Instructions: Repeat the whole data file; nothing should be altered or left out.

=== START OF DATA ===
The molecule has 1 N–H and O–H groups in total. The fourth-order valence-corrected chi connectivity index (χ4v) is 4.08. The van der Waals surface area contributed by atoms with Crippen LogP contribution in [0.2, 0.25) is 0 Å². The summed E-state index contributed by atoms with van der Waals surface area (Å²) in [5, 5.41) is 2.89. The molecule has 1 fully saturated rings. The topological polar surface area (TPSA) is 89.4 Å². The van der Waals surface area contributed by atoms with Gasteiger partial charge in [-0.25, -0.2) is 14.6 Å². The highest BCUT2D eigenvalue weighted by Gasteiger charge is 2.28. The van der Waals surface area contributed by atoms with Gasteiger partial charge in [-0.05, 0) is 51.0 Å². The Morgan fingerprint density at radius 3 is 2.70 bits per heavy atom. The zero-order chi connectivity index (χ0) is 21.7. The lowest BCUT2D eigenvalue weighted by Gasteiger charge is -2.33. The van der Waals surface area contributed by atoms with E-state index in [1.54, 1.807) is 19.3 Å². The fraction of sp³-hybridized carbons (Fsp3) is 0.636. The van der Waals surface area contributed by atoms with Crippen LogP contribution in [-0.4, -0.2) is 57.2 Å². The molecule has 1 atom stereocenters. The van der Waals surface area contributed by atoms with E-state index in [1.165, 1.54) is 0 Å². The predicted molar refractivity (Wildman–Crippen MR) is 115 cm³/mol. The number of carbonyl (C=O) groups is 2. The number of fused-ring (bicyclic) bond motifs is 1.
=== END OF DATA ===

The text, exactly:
The molecule has 1 N–H and O–H groups in total. The fourth-order valence-corrected chi connectivity index (χ4v) is 4.08. The van der Waals surface area contributed by atoms with Crippen LogP contribution in [0.2, 0.25) is 0 Å². The summed E-state index contributed by atoms with van der Waals surface area (Å²) in [5, 5.41) is 2.89. The molecule has 1 fully saturated rings. The topological polar surface area (TPSA) is 89.4 Å². The van der Waals surface area contributed by atoms with Gasteiger partial charge in [-0.25, -0.2) is 14.6 Å². The highest BCUT2D eigenvalue weighted by Gasteiger charge is 2.28. The van der Waals surface area contributed by atoms with Gasteiger partial charge in [-0.05, 0) is 51.0 Å². The Morgan fingerprint density at radius 3 is 2.70 bits per heavy atom. The zero-order chi connectivity index (χ0) is 21.7. The lowest BCUT2D eigenvalue weighted by Gasteiger charge is -2.33. The van der Waals surface area contributed by atoms with E-state index in [1.54, 1.807) is 19.3 Å². The fraction of sp³-hybridized carbons (Fsp3) is 0.636. The van der Waals surface area contributed by atoms with Crippen LogP contribution in [-0.4, -0.2) is 57.2 Å². The molecule has 1 atom stereocenters. The van der Waals surface area contributed by atoms with E-state index in [1.165, 1.54) is 0 Å². The predicted molar refractivity (Wildman–Crippen MR) is 115 cm³/mol. The number of carbonyl (C=O) groups is 2. The number of fused-ring (bicyclic) bond motifs is 1.